Australian Susan  •  Link

Bibles and Prayers Books
The Bible translation used in the annotation given by Ruben above is one that Pepys would not have been familiar with: it is the mid-16th century Coverdale translation not the Authorised King James Bible of 1611. Coverdale had a good way with words and it is a shame his translation is not more well known. His translation survives in part in the Book of Common Prayer which derives from the original book of Common Prayer of 1549 (translated by Cramner, who wrote the Homily Ruben quotes from above): Coverdale's Psalm translation's were used. This is why a 1662 Authorised Book of Common Prayer differs in its Psalm translation from the Auhtorised Bible of 1611. See… for information on Coverdale. Incidently, the Collect quoted by Nick Sweeney (for which much thanks) had not yet been published, so Sam would not have heard it: the 1662 BCP has yet to be published in diary time, so Mr Mills could have used the collect for that Sunday or a general one for Christian Martyrs.See… for Prayer Book History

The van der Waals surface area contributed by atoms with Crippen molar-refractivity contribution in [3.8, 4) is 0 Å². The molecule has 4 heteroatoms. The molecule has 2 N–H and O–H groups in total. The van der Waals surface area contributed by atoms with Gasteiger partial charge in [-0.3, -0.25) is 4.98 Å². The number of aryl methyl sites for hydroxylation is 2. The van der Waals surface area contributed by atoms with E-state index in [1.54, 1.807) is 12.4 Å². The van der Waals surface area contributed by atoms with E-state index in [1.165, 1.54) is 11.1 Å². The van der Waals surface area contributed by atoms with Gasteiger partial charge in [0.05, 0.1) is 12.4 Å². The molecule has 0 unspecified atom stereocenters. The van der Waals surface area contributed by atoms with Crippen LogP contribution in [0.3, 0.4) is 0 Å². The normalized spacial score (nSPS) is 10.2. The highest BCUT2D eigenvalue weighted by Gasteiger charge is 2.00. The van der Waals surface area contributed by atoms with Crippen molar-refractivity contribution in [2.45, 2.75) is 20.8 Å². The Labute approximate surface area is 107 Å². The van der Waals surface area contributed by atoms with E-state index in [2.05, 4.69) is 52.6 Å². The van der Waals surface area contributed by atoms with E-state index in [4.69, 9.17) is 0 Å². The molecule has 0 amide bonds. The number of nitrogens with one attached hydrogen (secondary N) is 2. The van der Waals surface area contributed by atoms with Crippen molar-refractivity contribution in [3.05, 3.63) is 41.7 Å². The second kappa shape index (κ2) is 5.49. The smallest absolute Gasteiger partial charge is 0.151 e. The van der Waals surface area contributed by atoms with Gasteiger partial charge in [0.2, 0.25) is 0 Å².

nick sweeney  •  Link

"the 1662 BCP has yet to be published in diary time"

Quite so, which reminds me that I managed to cut out a comment I intended to make...

As the essay I linked earlier notes, two appendices to the BCP outlining the January 30th Office had been issued: one in 1661, presumably never used, unless in error, since it was superseded by one in January 1661/2. It would be interesting to know the full contents of those appendices... the BCP's equivalent of errata and update slips.

Second Reading

Terry Foreman  •  Link

"Mr. Mills made a good sermon upon David’s words, Who can lay his hands upon the Lord’s Anoynted and be guiltless?'”

L&M say this is loose recollection of I Samuel 26:9: "9 And David said to Abishai, Destroy him not: for who can stretch forth his hand against the Lord's anointed, and be guiltless?"

Bill  •  Link

Jan. 30 [1662]
The Earl of Peterborough took possession of Tangier.
---A Chronological History of England. J. Pointer, 1714.